My subject matter is a Senior Advocate of the Masses, distinguished Lawyer, critic of various Nigerian Government Administrations, philanthropist, ahead of his time and now a presidential aspirant to the coveted Nigerian presidency. The accolades of this distinguished citizen cannot be compared to the short introduction of this treatise, in short he is greater than Life and I admit that much. Nonetheless, I see a side of him that envelops his political ambition and it is for this reason that I shall attempt a metaphorical use of certain aspects of the traditional Town Crier because a direct comparison or contrast is otiose. Fawehinmi bears a hallmark that, for some strange reasons, attempts to pigeonhole him will destroy the argument at hand. Yet, I cannot resist the similarities between him and a Town Crier.
Historically, the Town Crier dates back to 1066 in the United Kingdom; Gani is not as antiquated; his methods and the correlation between his aspirations and activism date farther than the Crier, who were used in passing news, whether bad or good, to the citizens. The invasion of King William of Normandy is an example of their appositeness of the Criers; the colour of their clothing is as loud as the ringing of their bells; the news they deliver is often lost because of the attention paid to them. In Gani’s case, this is not farther from the truth. A Crier is seen as a source of amusement or sobriety and that depends on the news he bears. Is Gani, any different? The Crier is often expected to show his face as a recurring decimal because he is relied upon to be the source of contemplations rather than a source to garner reactionary responses to the news he bears.
At times, the Crier bears news of an injustice or it may be to voice Ukases handed down in the courts of power in the loud Oyez, Oyez and Oyez, with which he calls for attention; his job starts and ends in the delivery of the news and no more. The limitation in his constituency is a foregone conclusion because he influences only those who hear his cries and the ding-dong of his bell; as for other people who do not hear nor see the Crier, they are beneficiaries of hearsay or in another term, they are not as affected as others. Therefore, the Crier has little effect or sympathy only in his immediate area and not in lands afar.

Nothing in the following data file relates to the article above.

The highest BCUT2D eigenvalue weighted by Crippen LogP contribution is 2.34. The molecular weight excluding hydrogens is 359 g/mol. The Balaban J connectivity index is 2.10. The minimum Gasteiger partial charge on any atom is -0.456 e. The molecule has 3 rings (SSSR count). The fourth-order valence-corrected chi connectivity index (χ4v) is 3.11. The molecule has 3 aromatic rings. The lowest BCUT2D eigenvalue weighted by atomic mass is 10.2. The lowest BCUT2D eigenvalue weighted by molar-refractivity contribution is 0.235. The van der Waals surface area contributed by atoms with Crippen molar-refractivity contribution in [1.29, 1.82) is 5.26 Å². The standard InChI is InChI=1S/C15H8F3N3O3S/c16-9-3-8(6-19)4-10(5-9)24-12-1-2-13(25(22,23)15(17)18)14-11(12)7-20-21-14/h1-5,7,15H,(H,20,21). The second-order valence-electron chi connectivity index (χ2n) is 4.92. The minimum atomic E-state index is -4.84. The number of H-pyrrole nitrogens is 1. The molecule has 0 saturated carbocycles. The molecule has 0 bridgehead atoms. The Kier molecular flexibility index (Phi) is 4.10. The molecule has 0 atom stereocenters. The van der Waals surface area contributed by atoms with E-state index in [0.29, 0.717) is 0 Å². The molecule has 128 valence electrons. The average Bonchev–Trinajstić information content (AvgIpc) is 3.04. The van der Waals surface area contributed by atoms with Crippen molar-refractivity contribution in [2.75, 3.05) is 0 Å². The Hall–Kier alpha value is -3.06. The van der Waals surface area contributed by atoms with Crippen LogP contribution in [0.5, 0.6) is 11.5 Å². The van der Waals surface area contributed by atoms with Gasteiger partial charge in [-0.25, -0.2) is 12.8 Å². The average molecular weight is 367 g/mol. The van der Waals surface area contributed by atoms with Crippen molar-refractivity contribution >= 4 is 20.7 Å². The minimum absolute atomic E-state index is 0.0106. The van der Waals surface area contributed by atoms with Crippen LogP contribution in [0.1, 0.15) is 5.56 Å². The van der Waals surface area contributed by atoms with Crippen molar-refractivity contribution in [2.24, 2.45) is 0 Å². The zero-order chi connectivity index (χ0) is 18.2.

The same can be said of Gani and the popularity of his party defines this proposition. But there is an aspect that separates Gani from the Crier he simulates. The Crier does his job and disappears until another event calls for him to prevail himself upon the people. That is not the style of Gani’s town crying. Gani is the news, at least as far as his political aspirations are concerned. Mind you, because the Crier does not organise responses to his news, he cannot be so condemned. There is a defined role for a Crier and he restricts himself to it. But Gani extends the role for which society is at comfort with his message. His consensus candidacy, which is to be legitimised by a later vote is confusing and an anathema to democracy. Does this mean that Gani approves of a suffrage that produces a winner without a vote? Look, Gani and the rest of our politicians are one and the same.
I am puzzled at the town crier that brings the news of administrative misdemeanour, who given a chance to exhibit his credentials, shows that he is a simulacrum of the ones before him. I begin to worry because the only sense I can make of Gani’s fights for the masses is that it is a strand, which is copulated with a political ambition; at least for now, so it seems. It appears his activism is a stepping-stone to power. Mind you, there is nothing wrong in that. But, it is a regret that it has taken this long for it to surface. Is the fight for the masses a long-standing ploy to gain sympathies for his grandiose aspirations? He is best to answer this poser, for which I have further observations and I shall return to it.